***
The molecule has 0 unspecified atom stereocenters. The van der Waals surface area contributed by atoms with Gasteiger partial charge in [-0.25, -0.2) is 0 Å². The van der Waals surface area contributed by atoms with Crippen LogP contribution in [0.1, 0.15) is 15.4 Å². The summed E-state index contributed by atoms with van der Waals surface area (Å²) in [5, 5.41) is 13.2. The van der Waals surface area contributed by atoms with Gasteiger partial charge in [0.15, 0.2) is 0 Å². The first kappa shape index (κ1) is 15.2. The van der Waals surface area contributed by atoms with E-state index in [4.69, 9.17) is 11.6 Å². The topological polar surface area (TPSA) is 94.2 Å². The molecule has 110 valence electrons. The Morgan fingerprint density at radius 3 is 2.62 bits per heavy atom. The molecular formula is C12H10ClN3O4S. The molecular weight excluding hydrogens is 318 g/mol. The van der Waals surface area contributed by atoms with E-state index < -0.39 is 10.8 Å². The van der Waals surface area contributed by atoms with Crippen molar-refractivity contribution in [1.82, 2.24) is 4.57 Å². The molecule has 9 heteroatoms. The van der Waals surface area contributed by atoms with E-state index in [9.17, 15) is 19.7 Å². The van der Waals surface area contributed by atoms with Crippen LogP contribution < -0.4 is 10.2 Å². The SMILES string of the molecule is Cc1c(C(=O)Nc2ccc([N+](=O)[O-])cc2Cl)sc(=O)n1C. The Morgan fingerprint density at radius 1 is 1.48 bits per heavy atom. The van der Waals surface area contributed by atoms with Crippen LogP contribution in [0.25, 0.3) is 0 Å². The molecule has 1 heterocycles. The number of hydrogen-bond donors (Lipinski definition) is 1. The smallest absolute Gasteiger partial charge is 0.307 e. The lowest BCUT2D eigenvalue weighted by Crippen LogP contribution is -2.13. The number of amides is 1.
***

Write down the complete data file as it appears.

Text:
The molecule has 0 unspecified atom stereocenters. The van der Waals surface area contributed by atoms with Gasteiger partial charge in [-0.25, -0.2) is 0 Å². The van der Waals surface area contributed by atoms with Crippen LogP contribution in [0.1, 0.15) is 15.4 Å². The summed E-state index contributed by atoms with van der Waals surface area (Å²) in [5, 5.41) is 13.2. The van der Waals surface area contributed by atoms with Gasteiger partial charge in [0.15, 0.2) is 0 Å². The first kappa shape index (κ1) is 15.2. The van der Waals surface area contributed by atoms with E-state index in [4.69, 9.17) is 11.6 Å². The topological polar surface area (TPSA) is 94.2 Å². The molecule has 110 valence electrons. The Morgan fingerprint density at radius 3 is 2.62 bits per heavy atom. The molecular formula is C12H10ClN3O4S. The molecular weight excluding hydrogens is 318 g/mol. The van der Waals surface area contributed by atoms with E-state index < -0.39 is 10.8 Å². The van der Waals surface area contributed by atoms with Crippen molar-refractivity contribution in [1.82, 2.24) is 4.57 Å². The molecule has 9 heteroatoms. The van der Waals surface area contributed by atoms with E-state index in [9.17, 15) is 19.7 Å². The van der Waals surface area contributed by atoms with Crippen LogP contribution < -0.4 is 10.2 Å². The SMILES string of the molecule is Cc1c(C(=O)Nc2ccc([N+](=O)[O-])cc2Cl)sc(=O)n1C. The Morgan fingerprint density at radius 1 is 1.48 bits per heavy atom. The van der Waals surface area contributed by atoms with Crippen LogP contribution in [0.25, 0.3) is 0 Å². The molecule has 1 heterocycles. The number of hydrogen-bond donors (Lipinski definition) is 1. The smallest absolute Gasteiger partial charge is 0.307 e. The lowest BCUT2D eigenvalue weighted by Crippen LogP contribution is -2.13. The number of amides is 1.